News / Africa

UN: Millions of Sudan's Children Facing Acute Crisis

Photo released by the United Nations African Union Mission in Darfur (UNAMID) shows women and their children outside their tents at the Zam Zam refugee camp for internally displaced people (IDP) in North Darfur, Sudan, June 11, 2014.
Photo released by the United Nations African Union Mission in Darfur (UNAMID) shows women and their children outside their tents at the Zam Zam refugee camp for internally displaced people (IDP) in North Darfur, Sudan, June 11, 2014.
Lisa Schlein

The U.N. Children’s Fund said Sudan today is home to one of the biggest children’s crises in the world. UNICEF warns conflict, displacement, and underdevelopment are putting children at risk of death, disease and disability. 

In 2003, when the conflict in Sudan’s Darfur region was on the global media map, two million people were displaced. Now, 10 years later, the situation in that conflict-stricken area has not substantially improved. But the crisis no longer generates headlines.  

Representative in Sudan for the U.N. Children’s Fund Geert Cappelaere said 1.2 million people are still displaced and another 400,000 have become newly displaced this year. About 65 percent of these internally displaced people are under the age of 18.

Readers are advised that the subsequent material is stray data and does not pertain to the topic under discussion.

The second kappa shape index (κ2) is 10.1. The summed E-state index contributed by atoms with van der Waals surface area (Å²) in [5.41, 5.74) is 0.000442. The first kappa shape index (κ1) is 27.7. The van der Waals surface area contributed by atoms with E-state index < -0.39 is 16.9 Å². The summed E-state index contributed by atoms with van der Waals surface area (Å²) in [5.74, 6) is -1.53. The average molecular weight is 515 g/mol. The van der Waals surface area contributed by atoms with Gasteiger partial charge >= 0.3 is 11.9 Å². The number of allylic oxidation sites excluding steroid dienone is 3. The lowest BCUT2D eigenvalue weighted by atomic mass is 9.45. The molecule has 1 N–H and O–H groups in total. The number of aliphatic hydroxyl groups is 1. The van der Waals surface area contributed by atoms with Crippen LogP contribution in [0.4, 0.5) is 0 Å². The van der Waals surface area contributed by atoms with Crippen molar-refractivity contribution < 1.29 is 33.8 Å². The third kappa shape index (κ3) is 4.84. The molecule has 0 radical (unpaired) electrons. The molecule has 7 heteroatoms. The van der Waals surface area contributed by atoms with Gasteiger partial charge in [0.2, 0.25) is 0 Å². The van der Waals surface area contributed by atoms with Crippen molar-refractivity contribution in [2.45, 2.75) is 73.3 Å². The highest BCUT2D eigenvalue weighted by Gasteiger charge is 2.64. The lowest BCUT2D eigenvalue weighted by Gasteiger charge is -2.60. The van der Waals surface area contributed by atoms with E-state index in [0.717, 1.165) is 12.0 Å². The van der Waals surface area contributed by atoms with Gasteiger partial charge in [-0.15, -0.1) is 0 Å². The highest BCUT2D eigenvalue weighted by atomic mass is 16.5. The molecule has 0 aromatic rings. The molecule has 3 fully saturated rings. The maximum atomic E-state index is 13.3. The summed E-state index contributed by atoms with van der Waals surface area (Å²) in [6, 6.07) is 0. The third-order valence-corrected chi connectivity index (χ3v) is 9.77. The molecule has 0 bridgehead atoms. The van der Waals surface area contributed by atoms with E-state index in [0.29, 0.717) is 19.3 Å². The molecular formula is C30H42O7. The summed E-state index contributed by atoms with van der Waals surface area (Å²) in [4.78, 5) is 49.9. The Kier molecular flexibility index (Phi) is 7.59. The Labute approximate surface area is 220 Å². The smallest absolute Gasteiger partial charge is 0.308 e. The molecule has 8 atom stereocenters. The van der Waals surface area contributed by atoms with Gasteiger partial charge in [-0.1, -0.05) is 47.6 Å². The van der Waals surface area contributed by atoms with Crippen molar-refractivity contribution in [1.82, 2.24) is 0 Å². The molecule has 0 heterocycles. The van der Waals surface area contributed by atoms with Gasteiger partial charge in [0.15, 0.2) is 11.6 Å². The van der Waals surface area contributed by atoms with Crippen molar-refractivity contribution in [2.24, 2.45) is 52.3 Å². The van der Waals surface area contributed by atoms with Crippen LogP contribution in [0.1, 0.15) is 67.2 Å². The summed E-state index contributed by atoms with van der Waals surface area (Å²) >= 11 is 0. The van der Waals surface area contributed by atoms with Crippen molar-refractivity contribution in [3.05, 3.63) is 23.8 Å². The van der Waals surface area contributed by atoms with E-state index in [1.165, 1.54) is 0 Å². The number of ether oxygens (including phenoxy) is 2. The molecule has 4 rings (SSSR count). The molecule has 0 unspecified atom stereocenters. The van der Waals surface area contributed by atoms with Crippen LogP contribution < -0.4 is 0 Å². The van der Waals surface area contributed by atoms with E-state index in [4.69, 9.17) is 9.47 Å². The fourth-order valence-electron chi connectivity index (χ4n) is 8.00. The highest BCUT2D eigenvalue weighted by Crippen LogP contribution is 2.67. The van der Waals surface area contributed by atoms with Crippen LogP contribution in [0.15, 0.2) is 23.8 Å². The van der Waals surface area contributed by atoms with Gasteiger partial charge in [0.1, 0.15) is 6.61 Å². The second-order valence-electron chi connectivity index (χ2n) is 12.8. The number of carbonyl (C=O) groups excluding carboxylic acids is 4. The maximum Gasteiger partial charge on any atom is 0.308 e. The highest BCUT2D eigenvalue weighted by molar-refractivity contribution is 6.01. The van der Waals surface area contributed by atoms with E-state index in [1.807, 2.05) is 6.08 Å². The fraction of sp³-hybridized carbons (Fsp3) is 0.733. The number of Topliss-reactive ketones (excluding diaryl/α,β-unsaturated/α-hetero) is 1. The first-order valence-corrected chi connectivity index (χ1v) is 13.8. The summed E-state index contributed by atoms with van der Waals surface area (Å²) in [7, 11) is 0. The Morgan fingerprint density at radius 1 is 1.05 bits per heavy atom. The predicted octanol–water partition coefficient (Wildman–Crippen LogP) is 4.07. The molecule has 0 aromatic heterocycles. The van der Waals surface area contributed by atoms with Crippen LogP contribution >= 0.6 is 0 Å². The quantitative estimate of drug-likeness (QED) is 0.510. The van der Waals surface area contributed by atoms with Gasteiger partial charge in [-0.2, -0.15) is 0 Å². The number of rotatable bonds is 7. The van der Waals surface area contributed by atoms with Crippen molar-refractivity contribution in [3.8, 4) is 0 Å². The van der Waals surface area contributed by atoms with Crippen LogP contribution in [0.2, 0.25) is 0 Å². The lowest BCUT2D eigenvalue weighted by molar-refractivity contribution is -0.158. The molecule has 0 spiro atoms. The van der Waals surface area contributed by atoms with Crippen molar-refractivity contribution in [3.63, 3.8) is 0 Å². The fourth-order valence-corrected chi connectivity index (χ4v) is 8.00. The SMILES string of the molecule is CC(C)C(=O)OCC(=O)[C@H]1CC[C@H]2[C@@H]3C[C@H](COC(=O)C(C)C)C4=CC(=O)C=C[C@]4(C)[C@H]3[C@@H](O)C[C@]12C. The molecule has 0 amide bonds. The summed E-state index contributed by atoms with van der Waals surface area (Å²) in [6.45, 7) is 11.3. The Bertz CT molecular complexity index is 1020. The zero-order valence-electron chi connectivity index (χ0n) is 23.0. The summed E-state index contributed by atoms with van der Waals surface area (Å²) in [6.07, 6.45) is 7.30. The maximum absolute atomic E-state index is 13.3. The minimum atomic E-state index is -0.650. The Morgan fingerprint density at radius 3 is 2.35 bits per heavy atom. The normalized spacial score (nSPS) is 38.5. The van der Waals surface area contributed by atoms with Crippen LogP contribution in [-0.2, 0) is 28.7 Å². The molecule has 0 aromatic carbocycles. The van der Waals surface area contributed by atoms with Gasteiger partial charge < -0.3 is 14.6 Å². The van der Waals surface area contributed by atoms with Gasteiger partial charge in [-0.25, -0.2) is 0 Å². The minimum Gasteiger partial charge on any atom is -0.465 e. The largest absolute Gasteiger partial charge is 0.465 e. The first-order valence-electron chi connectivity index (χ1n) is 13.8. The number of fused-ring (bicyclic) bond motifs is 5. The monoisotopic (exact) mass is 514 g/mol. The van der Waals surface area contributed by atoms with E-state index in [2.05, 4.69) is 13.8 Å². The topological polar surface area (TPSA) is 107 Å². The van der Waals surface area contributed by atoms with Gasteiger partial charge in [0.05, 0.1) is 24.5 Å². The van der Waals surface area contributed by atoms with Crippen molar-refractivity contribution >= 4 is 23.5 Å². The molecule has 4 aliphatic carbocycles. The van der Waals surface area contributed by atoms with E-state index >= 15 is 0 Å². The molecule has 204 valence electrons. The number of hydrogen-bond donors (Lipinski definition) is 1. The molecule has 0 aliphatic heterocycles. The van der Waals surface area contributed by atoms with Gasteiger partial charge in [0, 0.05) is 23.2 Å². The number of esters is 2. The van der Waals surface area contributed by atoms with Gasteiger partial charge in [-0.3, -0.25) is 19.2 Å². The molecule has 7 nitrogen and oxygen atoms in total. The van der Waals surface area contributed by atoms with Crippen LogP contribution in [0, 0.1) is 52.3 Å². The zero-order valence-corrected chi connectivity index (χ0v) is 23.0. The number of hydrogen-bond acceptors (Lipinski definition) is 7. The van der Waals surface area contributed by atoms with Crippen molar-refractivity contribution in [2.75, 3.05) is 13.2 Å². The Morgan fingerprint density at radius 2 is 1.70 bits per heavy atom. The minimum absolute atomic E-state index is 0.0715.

He said many of these children have grown up in Darfur displacement camps.  He said they are in danger of becoming a lost generation if they are unable to escape from this life.

He called the situation of most of the children dire and says children are seriously affected by a number of conflicts in the country.  

The government of Sudan and rebel factions continue to fight in Darfur.  But, unlike 10 years ago, he said inter-tribal clashes are growing.  

“Of course, we have also still the war going on in the southern states of Sudan - in Kordofan states, Blue Nile where we have an estimated 500,000 kids we have not been able to access for the last three years. We have not been able to access because a very active conflict going on between the government of Sudan’s forces and the SPLM north, Sudan Peoples’ Liberation Movement army in the northern sector,” said Cappelaere. 

Cappelaere said the children in these states have not been vaccinated against killer diseases for years and are at high risk. Though Sudan has been polio free since 2011, he warns this crippling disease could resurface. He said aid workers have been unable to mount polio immunization campaigns for three years in these areas of conflict.  

He said chronic underdevelopment in Sudan is hitting children hard throughout the country.  

“800,000 children today are acutely malnourished in Sudan. What is interesting is that a majority of these children are not in the conflict-affected areas. A majority of these children are in the east of the country that has been spared of much conflict over the last decade," Cappelaere noted. "So, the reason for that malnutrition is not conflict related. It has much more to do with an under-investment in basic services. An important, but sad reality.”